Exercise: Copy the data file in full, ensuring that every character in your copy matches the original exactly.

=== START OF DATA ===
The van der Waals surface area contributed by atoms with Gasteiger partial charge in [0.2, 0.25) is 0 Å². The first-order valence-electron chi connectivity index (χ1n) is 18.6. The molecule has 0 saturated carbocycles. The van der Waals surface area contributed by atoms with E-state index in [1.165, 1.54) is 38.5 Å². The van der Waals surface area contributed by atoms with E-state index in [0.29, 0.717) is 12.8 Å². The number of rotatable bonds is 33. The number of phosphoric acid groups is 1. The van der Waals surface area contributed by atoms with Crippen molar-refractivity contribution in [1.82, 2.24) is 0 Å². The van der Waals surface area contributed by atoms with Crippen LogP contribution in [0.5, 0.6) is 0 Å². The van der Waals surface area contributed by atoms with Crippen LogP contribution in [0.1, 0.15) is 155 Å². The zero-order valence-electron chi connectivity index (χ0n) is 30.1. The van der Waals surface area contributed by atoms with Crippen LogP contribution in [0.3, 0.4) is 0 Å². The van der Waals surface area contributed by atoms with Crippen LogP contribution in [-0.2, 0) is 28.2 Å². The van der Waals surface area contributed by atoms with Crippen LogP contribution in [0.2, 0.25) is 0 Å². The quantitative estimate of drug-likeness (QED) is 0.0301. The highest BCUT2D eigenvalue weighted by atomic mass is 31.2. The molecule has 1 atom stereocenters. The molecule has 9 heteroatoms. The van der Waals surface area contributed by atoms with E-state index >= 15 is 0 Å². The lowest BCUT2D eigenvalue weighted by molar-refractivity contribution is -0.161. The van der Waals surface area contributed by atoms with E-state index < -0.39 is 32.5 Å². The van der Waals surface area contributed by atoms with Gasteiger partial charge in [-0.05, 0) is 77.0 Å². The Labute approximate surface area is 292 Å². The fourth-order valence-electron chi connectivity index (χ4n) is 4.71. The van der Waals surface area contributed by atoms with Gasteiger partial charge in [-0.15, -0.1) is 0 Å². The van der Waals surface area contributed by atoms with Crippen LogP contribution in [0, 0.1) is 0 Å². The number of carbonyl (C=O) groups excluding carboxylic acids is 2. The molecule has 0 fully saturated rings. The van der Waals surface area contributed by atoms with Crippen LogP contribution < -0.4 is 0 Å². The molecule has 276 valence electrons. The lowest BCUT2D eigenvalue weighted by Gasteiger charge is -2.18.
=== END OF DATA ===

The van der Waals surface area contributed by atoms with Gasteiger partial charge in [0.2, 0.25) is 0 Å². The first-order valence-electron chi connectivity index (χ1n) is 18.6. The molecule has 0 saturated carbocycles. The van der Waals surface area contributed by atoms with E-state index in [1.165, 1.54) is 38.5 Å². The van der Waals surface area contributed by atoms with E-state index in [0.29, 0.717) is 12.8 Å². The number of rotatable bonds is 33. The number of phosphoric acid groups is 1. The van der Waals surface area contributed by atoms with Crippen molar-refractivity contribution in [1.82, 2.24) is 0 Å². The van der Waals surface area contributed by atoms with Crippen LogP contribution in [0.5, 0.6) is 0 Å². The van der Waals surface area contributed by atoms with Crippen LogP contribution in [0.1, 0.15) is 155 Å². The zero-order valence-electron chi connectivity index (χ0n) is 30.1. The van der Waals surface area contributed by atoms with Crippen LogP contribution in [0.3, 0.4) is 0 Å². The van der Waals surface area contributed by atoms with Crippen LogP contribution in [-0.2, 0) is 28.2 Å². The van der Waals surface area contributed by atoms with Crippen LogP contribution in [0.2, 0.25) is 0 Å². The quantitative estimate of drug-likeness (QED) is 0.0301. The highest BCUT2D eigenvalue weighted by atomic mass is 31.2. The molecule has 1 atom stereocenters. The molecule has 9 heteroatoms. The van der Waals surface area contributed by atoms with E-state index >= 15 is 0 Å². The lowest BCUT2D eigenvalue weighted by molar-refractivity contribution is -0.161. The van der Waals surface area contributed by atoms with E-state index < -0.39 is 32.5 Å². The van der Waals surface area contributed by atoms with Gasteiger partial charge in [-0.05, 0) is 77.0 Å². The Labute approximate surface area is 292 Å². The fourth-order valence-electron chi connectivity index (χ4n) is 4.71. The van der Waals surface area contributed by atoms with Gasteiger partial charge in [-0.15, -0.1) is 0 Å². The van der Waals surface area contributed by atoms with Crippen LogP contribution in [0, 0.1) is 0 Å². The number of carbonyl (C=O) groups excluding carboxylic acids is 2. The molecule has 0 fully saturated rings. The van der Waals surface area contributed by atoms with Crippen LogP contribution < -0.4 is 0 Å². The molecule has 276 valence electrons. The lowest BCUT2D eigenvalue weighted by Gasteiger charge is -2.18.